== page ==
I've been meaning to write this post since last weekend when I popped out into the garden and found more colour than I was expecting to see. I'd convinced myself that everything had turned autumnal almost overnight - and it almost did - but it seems my garden isn't quite ready to give up its colour. With a blast of sun shining on it too, it'd be easy to convince ourselves that maybe it was more like summer after all, but only for a moment!
The blue geranium seemed to be enjoying the sun as much as me, I'd not noticed before but it almost has a white ring at its centre as well as tie and dye like petals!
The patio pots I planted up at the start of June are only just coming into their own, as you can see I've still flowers in bud but these impatiens are doing well, even if they're a bit nibbled. I'd bought some really small lucky dip plug plants and while they were good value, they've taken a while to actually flower in our north facing garden so it's not something I think I'll be doing again next year.
The hardy fuchsia provides another pop of colour as we walk up the garden and despite giving it a serious hacking earlier in the year, it's still flowering and is giving the pyracantha berries in the background a good run for their money.
The sedums are just starting to add some autumnal pink in the garden, we've these throughout the garden in clumps which works to unify our space. I was especially pleased to see these looking so well as these are the ones planted in my gabion planters, I'm taking it that they're happy there!
In the sleeper bed I'd randomly planted some of my seedlings - and then promptly forgot about them - until now that is, this beautiful cosmos has just started to flower and it's great to see its vibrancy as I turned the corner of our garden. I quite like the idea of forgetting where I'd planted seedlings, as it does bring a nice and unexpected surprise, well as long as MOH doesn't mistake them for weeds as they're not marked that is!
I've also discovered a little friend looking for a new home. It must have been quite traumatic for him/her while I was watering the plants. I hope I haven't washed away any chance of a family they'd been busy with. He was persuaded to look for alternative accommodation gently, and encouraged to hop over the lawn back into the beds for safety, so hopefully he'll be fine. We see several toads in our garden, and hear them rustling their way through the garden after dark "on manoeuvres" and we definitely have less slugs and snails where we see the toads, so they're a good thing to have.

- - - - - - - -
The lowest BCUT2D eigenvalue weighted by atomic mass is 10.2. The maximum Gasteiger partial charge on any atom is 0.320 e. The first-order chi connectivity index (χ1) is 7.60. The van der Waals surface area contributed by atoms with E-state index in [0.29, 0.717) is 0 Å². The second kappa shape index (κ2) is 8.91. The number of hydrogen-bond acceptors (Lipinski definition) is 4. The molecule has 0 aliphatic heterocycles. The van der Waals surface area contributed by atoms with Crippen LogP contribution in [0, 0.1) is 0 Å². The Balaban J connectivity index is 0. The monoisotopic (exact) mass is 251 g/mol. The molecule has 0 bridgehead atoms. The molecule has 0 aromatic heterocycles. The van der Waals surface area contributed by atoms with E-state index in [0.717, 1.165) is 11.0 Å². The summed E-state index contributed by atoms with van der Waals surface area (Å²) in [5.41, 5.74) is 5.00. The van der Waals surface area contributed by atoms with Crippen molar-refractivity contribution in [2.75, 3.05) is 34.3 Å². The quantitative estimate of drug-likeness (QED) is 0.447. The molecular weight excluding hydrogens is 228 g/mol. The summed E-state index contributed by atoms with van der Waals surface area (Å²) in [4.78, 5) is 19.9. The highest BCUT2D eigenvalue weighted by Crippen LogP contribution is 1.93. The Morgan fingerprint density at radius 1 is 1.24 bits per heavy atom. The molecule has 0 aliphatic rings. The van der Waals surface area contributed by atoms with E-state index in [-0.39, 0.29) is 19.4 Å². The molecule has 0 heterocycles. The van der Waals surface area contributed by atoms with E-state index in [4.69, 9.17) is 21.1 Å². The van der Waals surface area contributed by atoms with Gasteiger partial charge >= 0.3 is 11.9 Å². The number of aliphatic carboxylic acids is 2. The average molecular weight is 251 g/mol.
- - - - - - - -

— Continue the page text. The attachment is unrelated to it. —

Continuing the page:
Not such a good thing to have right now is squirrels. They are fast becoming the bane of our garden, what with their digging and sudden penchant for my succulents. I've many leaves that have come away from the plant, and while I know I can grow new plants from them, and I'm in danger of being overrun by succulents, it'd be much better for the leaves to stay attached in the first place.
The squirrel is also popping into the greenhouse and digging, not in a helpful way though. In much the same way as he's - or they've - been digging in the grass. MOH is far from pleased about how many holes he has in his grass at the moment, and if I were the squirrel I would be giving MOH quite a wide berth.
On the plus side I should be able to fill another trug with all these new succulent plants, or start my own succulent business!!
Near the patio the hibiscus has continued to flower, it seems to still be enjoying the weather although I've got my eye on it and the forecast. I'm still in two minds what to do with it over the winter, but a more pressing concern is what to do with it when we're away in October, in case there's an unexpected cold snap.
I found some pots at the back of the garden which I'd also potted up with those tiny bedding plants that are in full flower and conveniently they were red and white so they've been brought down to the front of the garden to keep the hibiscus company, and with the added advantage of giving the illusion of colour throughout the garden when looking from the house.
The pear tree at the back of our garden is full of pears. We gave the tree quite a severe pruning in the Spring and this is how it repays us, I'm not hopeful for the fruits being edible though as we've not had much success in the past. They are rock hard and the longer we leave them on the tree, the more likely that pesky squirrel is to have sunk his teeth into them.
If you've any ideas on how I can win with these pears, I'd love to hear them.